10 things that red-flag a newbie novelist.

But… but… but… I love putting quotes or snippets at the top of the chapter – like Frank Herbert (Dune etc)! lol I’ve just finished reading a first novel that did so much telling before we got to the erotic bits that were promised by the raunchy cover art that I very nearly nodded off. Luckily there were some really clever bits in there to keep my interest, but even so the leading protagonists were Mary Sue and Gary Stewing like mad right from the start.
All authors should take a (translated) lesson from the Scottish Bard however – And would some Power give us the gift
To see ourselves as others see us!
I know I do most of those 10 things too, even now! *blushes* 😉




by Anne R. Allen

Beginning novelists are like Tolstoy’s happy families. They tend to be remarkably alike. Certain mistakes are common to almost all beginners. These things aren’t necessarily wrong, but they are difficult to do well—and get in the way of smooth storytelling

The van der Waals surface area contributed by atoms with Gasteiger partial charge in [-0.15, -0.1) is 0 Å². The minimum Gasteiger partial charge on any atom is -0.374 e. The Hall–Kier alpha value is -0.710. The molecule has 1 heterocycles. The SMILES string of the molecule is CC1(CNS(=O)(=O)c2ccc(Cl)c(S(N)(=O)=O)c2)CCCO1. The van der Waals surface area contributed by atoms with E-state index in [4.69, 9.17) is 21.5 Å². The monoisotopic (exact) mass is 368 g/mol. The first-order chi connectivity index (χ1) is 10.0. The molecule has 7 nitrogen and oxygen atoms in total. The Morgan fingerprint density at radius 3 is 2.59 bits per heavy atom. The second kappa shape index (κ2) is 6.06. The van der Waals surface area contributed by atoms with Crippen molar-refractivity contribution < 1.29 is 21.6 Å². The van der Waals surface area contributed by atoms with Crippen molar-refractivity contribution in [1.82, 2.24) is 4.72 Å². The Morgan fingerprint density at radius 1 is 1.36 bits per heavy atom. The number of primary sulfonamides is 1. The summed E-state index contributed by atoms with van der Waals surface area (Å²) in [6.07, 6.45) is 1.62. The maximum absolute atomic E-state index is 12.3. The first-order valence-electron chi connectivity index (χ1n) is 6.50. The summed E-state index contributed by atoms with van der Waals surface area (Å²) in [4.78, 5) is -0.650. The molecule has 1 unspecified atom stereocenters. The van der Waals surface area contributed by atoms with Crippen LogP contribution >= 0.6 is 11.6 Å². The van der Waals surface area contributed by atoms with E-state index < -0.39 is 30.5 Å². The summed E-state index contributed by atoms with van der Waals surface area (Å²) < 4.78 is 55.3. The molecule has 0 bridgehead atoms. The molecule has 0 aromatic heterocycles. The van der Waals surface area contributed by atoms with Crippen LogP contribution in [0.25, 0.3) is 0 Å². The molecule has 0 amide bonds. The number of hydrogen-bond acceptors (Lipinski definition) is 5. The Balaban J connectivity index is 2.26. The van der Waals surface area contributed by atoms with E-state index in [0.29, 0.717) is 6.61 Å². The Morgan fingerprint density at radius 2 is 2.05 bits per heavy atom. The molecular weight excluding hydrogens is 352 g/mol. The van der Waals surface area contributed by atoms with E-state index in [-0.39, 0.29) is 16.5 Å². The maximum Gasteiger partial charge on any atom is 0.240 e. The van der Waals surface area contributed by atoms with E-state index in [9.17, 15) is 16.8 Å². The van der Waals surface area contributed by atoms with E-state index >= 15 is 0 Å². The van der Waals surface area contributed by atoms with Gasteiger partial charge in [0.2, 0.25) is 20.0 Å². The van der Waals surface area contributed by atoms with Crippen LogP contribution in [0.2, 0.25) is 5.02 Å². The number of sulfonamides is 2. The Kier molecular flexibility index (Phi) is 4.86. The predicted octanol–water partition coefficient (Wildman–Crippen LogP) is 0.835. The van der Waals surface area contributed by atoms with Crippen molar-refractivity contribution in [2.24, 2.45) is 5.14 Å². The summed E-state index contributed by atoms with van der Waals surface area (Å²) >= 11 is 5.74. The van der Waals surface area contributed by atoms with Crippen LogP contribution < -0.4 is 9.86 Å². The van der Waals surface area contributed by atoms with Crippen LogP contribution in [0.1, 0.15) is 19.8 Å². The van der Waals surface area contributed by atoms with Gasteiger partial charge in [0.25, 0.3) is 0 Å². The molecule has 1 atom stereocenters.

They also make it easy for professionals—and a lot of readers—to spot the unseasoned newbie.

When I worked as an editor, I ran into the same problems in nearly every new novelist’s work—the very things I did when I was starting out.

I think some of the patterns come from imitating the classics. In the days of Dickens and Tolstoy, novels were written to be savored on long winter nights or languid summer days when there was a lot of time to be filled. Detailed descriptions took readers out of their mundane lives…

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